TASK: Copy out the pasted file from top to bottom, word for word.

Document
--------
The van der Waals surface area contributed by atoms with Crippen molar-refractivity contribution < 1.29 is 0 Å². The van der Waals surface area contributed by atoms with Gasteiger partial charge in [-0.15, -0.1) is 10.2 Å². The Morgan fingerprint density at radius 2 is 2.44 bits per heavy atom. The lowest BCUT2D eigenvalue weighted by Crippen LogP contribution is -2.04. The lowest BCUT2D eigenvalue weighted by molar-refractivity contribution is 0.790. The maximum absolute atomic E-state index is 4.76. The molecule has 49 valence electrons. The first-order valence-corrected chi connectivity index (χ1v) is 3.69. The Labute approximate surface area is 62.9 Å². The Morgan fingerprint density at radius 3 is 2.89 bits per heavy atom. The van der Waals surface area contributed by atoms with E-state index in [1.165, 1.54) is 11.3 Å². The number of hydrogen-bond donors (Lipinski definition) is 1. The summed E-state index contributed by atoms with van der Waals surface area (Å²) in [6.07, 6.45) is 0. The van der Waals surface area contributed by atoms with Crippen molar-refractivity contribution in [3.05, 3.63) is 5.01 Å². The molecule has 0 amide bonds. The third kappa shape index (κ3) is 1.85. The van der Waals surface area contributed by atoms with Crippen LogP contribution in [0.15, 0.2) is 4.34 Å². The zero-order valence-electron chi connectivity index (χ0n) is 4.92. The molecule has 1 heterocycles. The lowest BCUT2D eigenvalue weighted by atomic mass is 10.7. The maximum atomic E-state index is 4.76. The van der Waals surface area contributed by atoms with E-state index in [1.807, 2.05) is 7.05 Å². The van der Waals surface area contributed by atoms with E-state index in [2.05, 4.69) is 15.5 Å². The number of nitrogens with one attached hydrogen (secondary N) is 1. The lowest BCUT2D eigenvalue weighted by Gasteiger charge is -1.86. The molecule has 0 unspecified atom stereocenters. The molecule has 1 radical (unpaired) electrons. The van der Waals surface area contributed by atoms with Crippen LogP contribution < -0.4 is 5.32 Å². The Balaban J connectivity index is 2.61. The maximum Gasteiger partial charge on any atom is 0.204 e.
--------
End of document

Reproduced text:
The van der Waals surface area contributed by atoms with Crippen molar-refractivity contribution < 1.29 is 0 Å². The van der Waals surface area contributed by atoms with Gasteiger partial charge in [-0.15, -0.1) is 10.2 Å². The Morgan fingerprint density at radius 2 is 2.44 bits per heavy atom. The lowest BCUT2D eigenvalue weighted by Crippen LogP contribution is -2.04. The lowest BCUT2D eigenvalue weighted by molar-refractivity contribution is 0.790. The maximum absolute atomic E-state index is 4.76. The molecule has 49 valence electrons. The first-order valence-corrected chi connectivity index (χ1v) is 3.69. The Labute approximate surface area is 62.9 Å². The Morgan fingerprint density at radius 3 is 2.89 bits per heavy atom. The van der Waals surface area contributed by atoms with E-state index in [1.165, 1.54) is 11.3 Å². The number of hydrogen-bond donors (Lipinski definition) is 1. The summed E-state index contributed by atoms with van der Waals surface area (Å²) in [6.07, 6.45) is 0. The van der Waals surface area contributed by atoms with Crippen molar-refractivity contribution in [3.05, 3.63) is 5.01 Å². The molecule has 0 amide bonds. The third kappa shape index (κ3) is 1.85. The van der Waals surface area contributed by atoms with Crippen LogP contribution in [0.15, 0.2) is 4.34 Å². The zero-order valence-electron chi connectivity index (χ0n) is 4.92. The molecule has 1 heterocycles. The lowest BCUT2D eigenvalue weighted by atomic mass is 10.7. The maximum atomic E-state index is 4.76. The van der Waals surface area contributed by atoms with E-state index in [1.807, 2.05) is 7.05 Å². The van der Waals surface area contributed by atoms with E-state index in [2.05, 4.69) is 15.5 Å². The number of nitrogens with one attached hydrogen (secondary N) is 1. The lowest BCUT2D eigenvalue weighted by Gasteiger charge is -1.86. The molecule has 0 unspecified atom stereocenters. The molecule has 1 radical (unpaired) electrons. The van der Waals surface area contributed by atoms with Crippen LogP contribution < -0.4 is 5.32 Å². The Balaban J connectivity index is 2.61. The maximum Gasteiger partial charge on any atom is 0.204 e.